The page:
Adams led the Mountaineers with 16 points and James Tillman added 10. The Mountaineers bounced back on Friday afternoon to defeat Burns for the second time this year, 75-65. Burns held a comfortable lead in the first half before the Mountaineers took control. Tillman led the KM attack with a game-high 27 points, including five 3pointers. Josh Sherer contributed 17 points. Crest, which lost its opening round game to Hunter Huss and then bounced back to beat Harding on Friday, went toe-totoe with the Mountaineers for the second time in a week but the Mountaineers prevailed again, 65-60. Kings Mountain led by only 44-43 going into the fourth quarter but built a 5343 lead. Crest wouldn’t go down without a fight, though, cutting the margin to 63-60 be-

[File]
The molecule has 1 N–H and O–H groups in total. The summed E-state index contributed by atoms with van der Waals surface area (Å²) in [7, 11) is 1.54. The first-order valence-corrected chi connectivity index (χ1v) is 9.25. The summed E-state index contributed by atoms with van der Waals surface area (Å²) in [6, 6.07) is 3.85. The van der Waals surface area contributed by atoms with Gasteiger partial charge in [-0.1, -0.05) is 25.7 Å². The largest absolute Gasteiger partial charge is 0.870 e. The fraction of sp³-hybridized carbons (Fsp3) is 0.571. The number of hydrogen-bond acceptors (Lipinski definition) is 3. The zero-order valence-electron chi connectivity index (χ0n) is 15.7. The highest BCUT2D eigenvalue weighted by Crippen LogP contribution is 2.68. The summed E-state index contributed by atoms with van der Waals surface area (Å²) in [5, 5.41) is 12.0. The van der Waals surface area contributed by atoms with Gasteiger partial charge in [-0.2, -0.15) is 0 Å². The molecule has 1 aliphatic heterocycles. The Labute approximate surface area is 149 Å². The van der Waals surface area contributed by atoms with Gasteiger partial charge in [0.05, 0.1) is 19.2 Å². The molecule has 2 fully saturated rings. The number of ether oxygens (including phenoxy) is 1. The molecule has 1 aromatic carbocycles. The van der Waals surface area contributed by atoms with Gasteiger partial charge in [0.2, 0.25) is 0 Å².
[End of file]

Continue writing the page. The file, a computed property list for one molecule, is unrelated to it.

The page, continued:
Kings Mountain’s Chad Sanders passes off while driving the lane in game with Crest at Parker Gym. fore the Mountaineers iced the game at the foul line. Chad Sanders led the KM scoring with 19 points and Tillman scored 16. Tillman and Sherer represented the Mountaineers

on the All-Tournament team. The Mountaineers, 3-2 in the SMAC and 8-4 overall, resume conference play Friday night at R-S Central. They host Chase Tuesday.

Kings Mountain’s Austin Champion, left photo, throws his opponent and the Mountaineers’ Elijah Whitaker, right photo, has the upper hand on his opponent in recent wrestling match at Donald L. Parker Gymnasium. Ž

Let the Kings Mountain Family YMCA help you with your New Year’s Resolution!